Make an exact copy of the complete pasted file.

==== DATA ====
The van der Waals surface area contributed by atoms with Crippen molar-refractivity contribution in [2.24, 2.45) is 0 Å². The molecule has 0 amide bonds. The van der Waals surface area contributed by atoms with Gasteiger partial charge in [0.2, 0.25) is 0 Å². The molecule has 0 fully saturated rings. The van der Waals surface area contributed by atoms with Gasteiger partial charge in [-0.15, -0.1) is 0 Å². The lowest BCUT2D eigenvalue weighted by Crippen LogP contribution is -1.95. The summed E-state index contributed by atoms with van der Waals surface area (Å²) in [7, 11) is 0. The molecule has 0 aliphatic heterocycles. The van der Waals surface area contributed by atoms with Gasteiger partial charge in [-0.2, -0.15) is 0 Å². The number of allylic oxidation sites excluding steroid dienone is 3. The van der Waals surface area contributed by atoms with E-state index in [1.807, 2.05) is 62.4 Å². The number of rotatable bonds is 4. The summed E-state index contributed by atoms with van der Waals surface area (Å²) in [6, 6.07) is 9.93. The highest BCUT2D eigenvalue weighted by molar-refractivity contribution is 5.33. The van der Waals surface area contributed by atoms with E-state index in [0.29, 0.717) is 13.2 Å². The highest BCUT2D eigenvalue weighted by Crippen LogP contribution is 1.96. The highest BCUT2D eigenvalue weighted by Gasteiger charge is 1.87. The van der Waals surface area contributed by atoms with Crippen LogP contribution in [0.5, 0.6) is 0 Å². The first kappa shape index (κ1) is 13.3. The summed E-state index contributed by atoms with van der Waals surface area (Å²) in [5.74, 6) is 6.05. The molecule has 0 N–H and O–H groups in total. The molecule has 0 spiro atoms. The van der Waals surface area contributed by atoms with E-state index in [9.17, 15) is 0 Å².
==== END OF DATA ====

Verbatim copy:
The van der Waals surface area contributed by atoms with Crippen molar-refractivity contribution in [2.24, 2.45) is 0 Å². The molecule has 0 amide bonds. The van der Waals surface area contributed by atoms with Gasteiger partial charge in [0.2, 0.25) is 0 Å². The molecule has 0 fully saturated rings. The van der Waals surface area contributed by atoms with Gasteiger partial charge in [-0.15, -0.1) is 0 Å². The lowest BCUT2D eigenvalue weighted by Crippen LogP contribution is -1.95. The summed E-state index contributed by atoms with van der Waals surface area (Å²) in [7, 11) is 0. The molecule has 0 aliphatic heterocycles. The van der Waals surface area contributed by atoms with Gasteiger partial charge in [-0.2, -0.15) is 0 Å². The number of allylic oxidation sites excluding steroid dienone is 3. The van der Waals surface area contributed by atoms with E-state index in [1.807, 2.05) is 62.4 Å². The number of rotatable bonds is 4. The summed E-state index contributed by atoms with van der Waals surface area (Å²) in [6, 6.07) is 9.93. The highest BCUT2D eigenvalue weighted by molar-refractivity contribution is 5.33. The van der Waals surface area contributed by atoms with E-state index in [0.29, 0.717) is 13.2 Å². The highest BCUT2D eigenvalue weighted by Crippen LogP contribution is 1.96. The highest BCUT2D eigenvalue weighted by Gasteiger charge is 1.87. The van der Waals surface area contributed by atoms with Crippen LogP contribution in [0.5, 0.6) is 0 Å². The first kappa shape index (κ1) is 13.3. The summed E-state index contributed by atoms with van der Waals surface area (Å²) in [5.74, 6) is 6.05. The molecule has 0 N–H and O–H groups in total. The molecule has 0 spiro atoms. The van der Waals surface area contributed by atoms with E-state index in [9.17, 15) is 0 Å².